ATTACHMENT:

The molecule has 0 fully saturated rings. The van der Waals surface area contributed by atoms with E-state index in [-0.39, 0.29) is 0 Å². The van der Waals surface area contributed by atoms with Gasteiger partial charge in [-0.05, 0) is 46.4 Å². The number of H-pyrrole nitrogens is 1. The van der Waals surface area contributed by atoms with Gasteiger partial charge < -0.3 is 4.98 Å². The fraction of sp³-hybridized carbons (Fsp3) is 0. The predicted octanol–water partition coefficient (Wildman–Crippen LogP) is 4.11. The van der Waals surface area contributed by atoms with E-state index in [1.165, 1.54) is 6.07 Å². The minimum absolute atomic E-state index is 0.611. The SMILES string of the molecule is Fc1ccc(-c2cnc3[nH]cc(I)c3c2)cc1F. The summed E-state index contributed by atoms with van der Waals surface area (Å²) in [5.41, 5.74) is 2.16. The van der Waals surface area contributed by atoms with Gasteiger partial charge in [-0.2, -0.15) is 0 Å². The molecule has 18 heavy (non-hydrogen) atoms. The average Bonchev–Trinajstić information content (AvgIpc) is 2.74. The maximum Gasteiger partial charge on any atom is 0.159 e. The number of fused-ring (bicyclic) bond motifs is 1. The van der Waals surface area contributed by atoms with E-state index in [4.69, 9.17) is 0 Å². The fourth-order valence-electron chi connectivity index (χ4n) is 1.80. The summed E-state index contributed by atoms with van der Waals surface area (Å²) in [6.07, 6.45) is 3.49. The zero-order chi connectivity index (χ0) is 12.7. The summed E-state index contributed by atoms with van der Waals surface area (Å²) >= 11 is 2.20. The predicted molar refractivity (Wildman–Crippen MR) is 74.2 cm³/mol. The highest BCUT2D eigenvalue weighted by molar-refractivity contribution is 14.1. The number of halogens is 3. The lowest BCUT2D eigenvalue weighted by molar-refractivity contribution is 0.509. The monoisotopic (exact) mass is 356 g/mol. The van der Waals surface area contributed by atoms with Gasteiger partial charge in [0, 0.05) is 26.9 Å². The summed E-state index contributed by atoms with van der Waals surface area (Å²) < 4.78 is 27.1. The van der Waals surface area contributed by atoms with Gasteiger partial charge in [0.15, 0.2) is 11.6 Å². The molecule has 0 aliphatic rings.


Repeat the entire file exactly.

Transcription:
The molecule has 0 fully saturated rings. The van der Waals surface area contributed by atoms with E-state index in [-0.39, 0.29) is 0 Å². The van der Waals surface area contributed by atoms with Gasteiger partial charge in [-0.05, 0) is 46.4 Å². The number of H-pyrrole nitrogens is 1. The van der Waals surface area contributed by atoms with Gasteiger partial charge < -0.3 is 4.98 Å². The fraction of sp³-hybridized carbons (Fsp3) is 0. The predicted octanol–water partition coefficient (Wildman–Crippen LogP) is 4.11. The van der Waals surface area contributed by atoms with E-state index in [1.165, 1.54) is 6.07 Å². The minimum absolute atomic E-state index is 0.611. The SMILES string of the molecule is Fc1ccc(-c2cnc3[nH]cc(I)c3c2)cc1F. The summed E-state index contributed by atoms with van der Waals surface area (Å²) in [5.41, 5.74) is 2.16. The van der Waals surface area contributed by atoms with Gasteiger partial charge in [-0.2, -0.15) is 0 Å². The molecule has 18 heavy (non-hydrogen) atoms. The average Bonchev–Trinajstić information content (AvgIpc) is 2.74. The maximum Gasteiger partial charge on any atom is 0.159 e. The number of fused-ring (bicyclic) bond motifs is 1. The van der Waals surface area contributed by atoms with E-state index in [4.69, 9.17) is 0 Å². The fourth-order valence-electron chi connectivity index (χ4n) is 1.80. The summed E-state index contributed by atoms with van der Waals surface area (Å²) in [6.07, 6.45) is 3.49. The zero-order chi connectivity index (χ0) is 12.7. The summed E-state index contributed by atoms with van der Waals surface area (Å²) >= 11 is 2.20. The predicted molar refractivity (Wildman–Crippen MR) is 74.2 cm³/mol. The highest BCUT2D eigenvalue weighted by molar-refractivity contribution is 14.1. The number of halogens is 3. The lowest BCUT2D eigenvalue weighted by molar-refractivity contribution is 0.509. The monoisotopic (exact) mass is 356 g/mol. The van der Waals surface area contributed by atoms with Gasteiger partial charge in [0, 0.05) is 26.9 Å². The summed E-state index contributed by atoms with van der Waals surface area (Å²) < 4.78 is 27.1. The van der Waals surface area contributed by atoms with Gasteiger partial charge in [0.15, 0.2) is 11.6 Å². The molecule has 0 aliphatic rings.